Thread: pre-compiler

  1. #1
    null pointer Structure's Avatar
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    Post pre-compiler

    What is it?

    It is HyperC. This is a pre-compiler for c developers. It was designed for experienced c developers or people who code a lot. The idea behind the compiler is to streamline common tasks in c. The c language is old and can be very confusing and complicated at times. HyperC aims to solve those two problems.

    Why use it?

    If you have coded 10, 100 or even 1000 programs you know that typing the same things can become redundant. HyperC eliminates this redundancy and minimizes build time.

    How can i use?

    You can find it here: Hyper C Compiler.
    It is currently only available as a windows executable but has no specific windows dependency. It is one file you can download and execute from the command line.

    How can i compile a HyperC application?

    HyperC was designed for the c developer. That being said you should already know how to compile a c application. Also why i'm exclusively putting details out on this forum.

    A HyperC application can have any extension. The preferred extension is .hcc as it's easy to tell what the app is for.

    HyperC command line compilation:
    Code:
    hcc filename.hcc output.c
    Example "Hello World"
    Code:
    <stdio.h>;
    @{
      ink "Hello World.";
    };
    more information and examples can be found here: HyperC


  2. #2
    null pointer Structure's Avatar
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    Thumbs up HyperC Extended Example

    recursive rendering:

    Code:
    <stdio.h>;<string.h>;<stdlib.h>;
    
    // string comparison function ;
    #@compare($*string1,$*string2) {
      #response = 1;
      loop 0 to strlen(string1) as i {
        case string1[i] != string2[i] {
          response = 0;
        };
      };
      return response;
    };
    
    // entry function ;
    @{
      app: {
        ink "::_ "; get input[10];
        case compare(input,"exit") {
          run exit;
        };
        run app;
      };
      exit: {
        ink "Exited.";
        exit(1);
      };
    };
    Last edited by Structure; 09-15-2019 at 05:28 PM.


  3. #3
    C++ Witch laserlight's Avatar
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    This looks like it has an out of bounds access bug:
    Code:
    // string comparison function ;
    int compare($*string1,$*string2) {
      #response = 1;
      loop 0 to strlen(string1) as i {
        case string1[i] != string2[i] {
          response = 0;
        };
      };
      return response;
    };
    Basically, when strlen(string1) > strlen(string2), the loop will compare characters from string2 that don't exist.

    Looking at this code:
    Code:
    // entry function ;
    @{
      app: {
        ink "::_ "; get input[10];
        case compare(input,"exit") {
          run exit;
        };
        run app;
      };
      exit: {
        ink "Exited.";
        exit(1);
      };
    };
    run looks like goto by another name.
    Quote Originally Posted by Bjarne Stroustrup (2000-10-14)
    I get maybe two dozen requests for help with some sort of programming or design problem every day. Most have more sense than to send me hundreds of lines of code. If they do, I ask them to find the smallest example that exhibits the problem and send me that. Mostly, they then find the error themselves. "Finding the smallest program that demonstrates the error" is a powerful debugging tool.
    Look up a C++ Reference and learn How To Ask Questions The Smart Way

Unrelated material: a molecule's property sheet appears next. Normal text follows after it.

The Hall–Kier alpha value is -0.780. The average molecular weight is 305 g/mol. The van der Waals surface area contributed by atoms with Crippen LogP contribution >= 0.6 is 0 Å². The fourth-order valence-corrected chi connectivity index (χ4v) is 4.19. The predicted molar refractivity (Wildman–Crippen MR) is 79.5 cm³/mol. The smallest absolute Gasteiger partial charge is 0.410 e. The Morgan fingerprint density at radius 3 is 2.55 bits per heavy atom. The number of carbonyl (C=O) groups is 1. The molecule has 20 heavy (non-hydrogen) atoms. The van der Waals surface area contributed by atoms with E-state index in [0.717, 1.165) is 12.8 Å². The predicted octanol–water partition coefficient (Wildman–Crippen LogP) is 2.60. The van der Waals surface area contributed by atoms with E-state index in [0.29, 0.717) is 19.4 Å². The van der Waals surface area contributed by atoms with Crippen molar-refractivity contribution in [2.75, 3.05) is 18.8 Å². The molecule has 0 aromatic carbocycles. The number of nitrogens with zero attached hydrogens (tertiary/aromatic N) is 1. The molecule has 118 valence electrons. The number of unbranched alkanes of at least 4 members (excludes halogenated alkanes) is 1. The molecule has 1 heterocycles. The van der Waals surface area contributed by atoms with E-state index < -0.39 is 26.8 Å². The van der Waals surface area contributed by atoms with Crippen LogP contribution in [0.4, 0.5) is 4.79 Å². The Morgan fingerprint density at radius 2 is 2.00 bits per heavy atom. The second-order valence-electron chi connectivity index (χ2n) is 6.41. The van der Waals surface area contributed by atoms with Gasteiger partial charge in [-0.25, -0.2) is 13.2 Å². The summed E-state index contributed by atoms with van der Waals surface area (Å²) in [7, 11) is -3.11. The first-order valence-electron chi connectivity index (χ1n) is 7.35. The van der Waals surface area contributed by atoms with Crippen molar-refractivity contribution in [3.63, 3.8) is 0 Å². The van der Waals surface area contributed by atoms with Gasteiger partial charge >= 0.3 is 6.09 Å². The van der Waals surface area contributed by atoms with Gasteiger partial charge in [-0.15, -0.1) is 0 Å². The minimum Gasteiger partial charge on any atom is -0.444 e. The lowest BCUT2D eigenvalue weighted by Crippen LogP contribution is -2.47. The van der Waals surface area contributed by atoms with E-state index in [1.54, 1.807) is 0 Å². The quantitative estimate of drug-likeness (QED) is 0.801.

4. #4
    null pointer Structure's Avatar
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    run looks like goto by another name.
    It is.

    Code:
    int compare($*string1,$*string2) { }
    should be
    Code:
    #@compare($*string1,$*string2) { }
    or
    Code:
    int compare(char *string1,char *string2) { }
    The @ allows for $ as char.
    Last edited by Structure; 09-15-2019 at 05:32 PM.


  5. #5
    null pointer Structure's Avatar
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    when strlen(string1) > strlen(string2), the loop will compare characters from string2 that don't exist
    I'm not having any issues.


  6. #6
    C++ Witch laserlight's Avatar
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    Quote Originally Posted by Structure
    I'm not having any issues.
    So how does HyperC handle the issue?

    It's a logic error. Your logic is simply wrong, so if you're not having any issues, then either you wrote HyperC to handle this somehow, or you didn't and you're looking at the effects of undefined behaviour: your mistake is hidden because the compiler generated code that appears to work when it doesn't.

    EDIT:
    Oh, I'm mistaken: the out of bounds comparison doesn't happen because it's saved by string2 being null terminated causing loop termination just in time.
    Last edited by laserlight; 09-15-2019 at 05:51 PM.
    Quote Originally Posted by Bjarne Stroustrup (2000-10-14)
    I get maybe two dozen requests for help with some sort of programming or design problem every day. Most have more sense than to send me hundreds of lines of code. If they do, I ask them to find the smallest example that exhibits the problem and send me that. Mostly, they then find the error themselves. "Finding the smallest program that demonstrates the error" is a powerful debugging tool.
    Look up a C++ Reference and learn How To Ask Questions The Smart Way

  7. #7
    null pointer Structure's Avatar
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    Post HyperC

    your mistake is hidden because the compiler generated code that appears to work when it doesn't.
    Code:
    /* compiled with HYPER C v4.2.4 */
    #include <stdio.h>
    #include <string.h>
    #include <stdlib.h>
    int compare(char *string1,char *string2) {
    int response = 1;
    for (int i=0;i<=strlen(string1);i++) {
    if ( string1[i] != string2[i] ) {
    response = 0;
    };
    };
    return response;
    };
    int main(int argc, char *argv[]) {
    app: {
    printf("\n::_ ");
    char  input[10];
    fgets( input,sizeof( input)/sizeof( input[0]),stdin); 
    input[strlen( input)-1] = 0;
    if ( compare(input,"exit") ) {
    goto exit;
    };
    goto app;
    };
    exit: {
    printf("Exited.");
    exit(1);
    };
    return 0;};
    Last edited by Structure; 09-15-2019 at 05:43 PM.


  8. #8
    misoturbutc Hodor's Avatar